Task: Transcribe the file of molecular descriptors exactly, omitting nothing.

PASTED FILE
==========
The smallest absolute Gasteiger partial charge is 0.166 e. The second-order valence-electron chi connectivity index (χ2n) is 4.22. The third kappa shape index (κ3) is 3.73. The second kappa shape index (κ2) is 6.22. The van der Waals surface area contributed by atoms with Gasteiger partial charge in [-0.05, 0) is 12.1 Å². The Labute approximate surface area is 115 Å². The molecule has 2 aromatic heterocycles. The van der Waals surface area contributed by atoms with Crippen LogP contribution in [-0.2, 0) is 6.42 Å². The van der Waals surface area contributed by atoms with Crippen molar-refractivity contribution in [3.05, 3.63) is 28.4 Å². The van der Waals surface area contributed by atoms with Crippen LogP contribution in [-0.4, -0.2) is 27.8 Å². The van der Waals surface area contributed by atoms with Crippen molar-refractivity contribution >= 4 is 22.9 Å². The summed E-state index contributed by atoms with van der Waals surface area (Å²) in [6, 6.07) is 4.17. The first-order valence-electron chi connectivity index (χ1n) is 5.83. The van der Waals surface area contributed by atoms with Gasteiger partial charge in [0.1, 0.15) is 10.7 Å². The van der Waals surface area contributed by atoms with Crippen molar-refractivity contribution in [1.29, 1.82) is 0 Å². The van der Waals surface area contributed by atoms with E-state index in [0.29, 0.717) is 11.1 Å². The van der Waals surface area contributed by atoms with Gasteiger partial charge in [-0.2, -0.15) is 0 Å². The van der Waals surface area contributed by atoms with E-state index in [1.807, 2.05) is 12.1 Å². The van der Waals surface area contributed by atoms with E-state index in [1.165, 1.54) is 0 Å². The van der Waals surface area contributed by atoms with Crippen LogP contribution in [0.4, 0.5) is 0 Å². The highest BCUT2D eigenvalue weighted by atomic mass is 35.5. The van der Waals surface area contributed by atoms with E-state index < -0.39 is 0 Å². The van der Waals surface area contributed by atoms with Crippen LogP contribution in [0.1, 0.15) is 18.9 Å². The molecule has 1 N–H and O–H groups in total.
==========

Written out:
The smallest absolute Gasteiger partial charge is 0.166 e. The second-order valence-electron chi connectivity index (χ2n) is 4.22. The third kappa shape index (κ3) is 3.73. The second kappa shape index (κ2) is 6.22. The van der Waals surface area contributed by atoms with Gasteiger partial charge in [-0.05, 0) is 12.1 Å². The Labute approximate surface area is 115 Å². The molecule has 2 aromatic heterocycles. The van der Waals surface area contributed by atoms with Crippen LogP contribution in [-0.2, 0) is 6.42 Å². The van der Waals surface area contributed by atoms with Crippen molar-refractivity contribution in [3.05, 3.63) is 28.4 Å². The van der Waals surface area contributed by atoms with Crippen LogP contribution in [-0.4, -0.2) is 27.8 Å². The van der Waals surface area contributed by atoms with Crippen molar-refractivity contribution >= 4 is 22.9 Å². The summed E-state index contributed by atoms with van der Waals surface area (Å²) in [6, 6.07) is 4.17. The first-order valence-electron chi connectivity index (χ1n) is 5.83. The van der Waals surface area contributed by atoms with Gasteiger partial charge in [0.1, 0.15) is 10.7 Å². The van der Waals surface area contributed by atoms with Crippen molar-refractivity contribution in [1.29, 1.82) is 0 Å². The van der Waals surface area contributed by atoms with E-state index in [0.29, 0.717) is 11.1 Å². The van der Waals surface area contributed by atoms with Gasteiger partial charge in [-0.2, -0.15) is 0 Å². The van der Waals surface area contributed by atoms with E-state index in [1.807, 2.05) is 12.1 Å². The van der Waals surface area contributed by atoms with E-state index in [1.165, 1.54) is 0 Å². The van der Waals surface area contributed by atoms with Crippen LogP contribution in [0.4, 0.5) is 0 Å². The highest BCUT2D eigenvalue weighted by atomic mass is 35.5. The van der Waals surface area contributed by atoms with E-state index < -0.39 is 0 Å². The van der Waals surface area contributed by atoms with Crippen LogP contribution in [0.1, 0.15) is 18.9 Å². The molecule has 1 N–H and O–H groups in total.